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An Economist’s View of Compensation and Honesty

Posted by Alex Drexel on November 13, 2008

I always liked the field of economics because it allows us to model complex situations (given simplifying assumptions) which then give us insight into the relationships between variables and how they might react given some kind of change. The analysis becomes even more intriguing when we try and model human behavior. So let’s take a walk down memory lane for those of you took a microeconomics class in college as we apply some of what we learned to ‘ourselves’ and the failure of a rewards system.

Economists often refer to the concept of utility – it’s basically a measurement of value or happiness someone derives from a transaction. We can apply this concept to the amount of value a worker derives from their employment. After a bit of research into a worker’s preferences, we can start to build a utility function where overall value of employment is dependent on a number of factors; e.g. U = (1/2 Compensation + 1/2 Flexible hours). As you can see, the function expresses how utility is affected as each factor is adjusted, and it also shows the tradeoffs someone must make if they want to keep a constant level of utility when factors are adjusted up or down. The tradeoffs a person is willing to make at a constant level of utility is expressed in graphical form as an Indifference Curve; a person is willing to be on any point of the indifference curve since the amount of utility they derive will be the same no matter where they are on the curve.

Now that we have a function that captures preferences, we also need one that captures the constraints on those preferences – we all would like as much compensation and flexible hours as possible, but there are practical limits to these amounts and they must be recognized in tandem with individual preferences as we try and use this model to predict behavior. In order to maximize utility, an individual will make a choice where their indifference curve is tangent to the constraints they face (see graph below).

Indifference Curve 

The graph explains a situation where an employee’s utility is a function of money and honesty. Based on the slope of their indifference curve at various levels, they are willing to compromise honesty for more money.

An example of this situation could be where Jim, who works for a bond rating agency, is paid an annual bonus based on the revenue generated by his company. If Jim is honest and gives a poor rating for a mortgage backed security, the investment bank who paid the rating agency to rate the security may take their business somewhere else and the resulting revenue loss for the agency would impact the Jim’s bonus. This constraint placed on Jim by the incentive plan is represented by the line titled “Incentive Plan 1”. If we match this constraint with Jim’s preferences for money and honesty, Jim would choose HA amount of honesty in the report he produces and $A amount of bonus. If Jim isn’t too worried about his personal reputation (and more about his income), such an incentive plan would consistently produce inaccurate ratings and could damage the long term revenues for the firm. A company can adjust the constraints they place on employees by adjusting their incentive systems – this will impact the choices people make. If the agency changes its bonus formula for Jim so that less of it is dependent on short term revenue, it will cause the constraint curve to shift downward – this yields a higher level of honesty for Jim (HA->HB) and greater long term profits for the rating agency via stronger brand/reputation for the analysis they produce.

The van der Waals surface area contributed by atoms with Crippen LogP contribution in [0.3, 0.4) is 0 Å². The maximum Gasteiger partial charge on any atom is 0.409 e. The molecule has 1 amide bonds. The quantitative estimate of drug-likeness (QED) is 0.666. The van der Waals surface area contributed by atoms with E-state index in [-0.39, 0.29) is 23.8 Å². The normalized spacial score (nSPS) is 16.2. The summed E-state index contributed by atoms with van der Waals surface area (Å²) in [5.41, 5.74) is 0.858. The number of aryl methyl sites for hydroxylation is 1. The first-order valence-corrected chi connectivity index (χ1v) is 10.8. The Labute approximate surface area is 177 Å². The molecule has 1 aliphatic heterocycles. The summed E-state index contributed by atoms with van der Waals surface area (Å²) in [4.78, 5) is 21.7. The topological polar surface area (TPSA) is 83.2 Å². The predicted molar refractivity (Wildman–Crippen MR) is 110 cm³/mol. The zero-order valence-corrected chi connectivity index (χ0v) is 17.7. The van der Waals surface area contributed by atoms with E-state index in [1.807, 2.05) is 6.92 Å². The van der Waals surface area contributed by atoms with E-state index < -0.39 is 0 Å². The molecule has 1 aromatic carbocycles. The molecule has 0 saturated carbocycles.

It’s hard to measure the preferences of individuals. We will all have different indifference curves; Al Capone’s indifference curve in the model above will look quite different to Mother Teresa’s. But measuring preferences at an aggregate level is a more realistic exercise. As compensation professionals design incentive plans, it’s important for them to recognize that, on average, employees will reach a point where they will be willing to ‘game the system’, manipulate performance measures or make some other compromise in their interests of maximizing utility. Therefore, it’s not enough to hire ‘honest people’ – you need to look at your rewards structure.

– Alex Capone

3 Responses to “An Economist’s View of Compensation and Honesty”

  1. Kathi Chenoweth said

    What? Some of these people are lying when they make the ratings!? Well, that explains a lot, doesn’t it?

    Great, post Alex (and I mean that honestly).

    Glad you joined us!

  2. Meg Bear said

    As a fellow Econ major (Amy is too — strange) I also geek out on how economics comes into play in our behaviors. Awesome to have you join us at TalentedApps Alex!

  3. Amy Wilson said

    I think we know who Obama is going to pick for Secretary of the Treasury!

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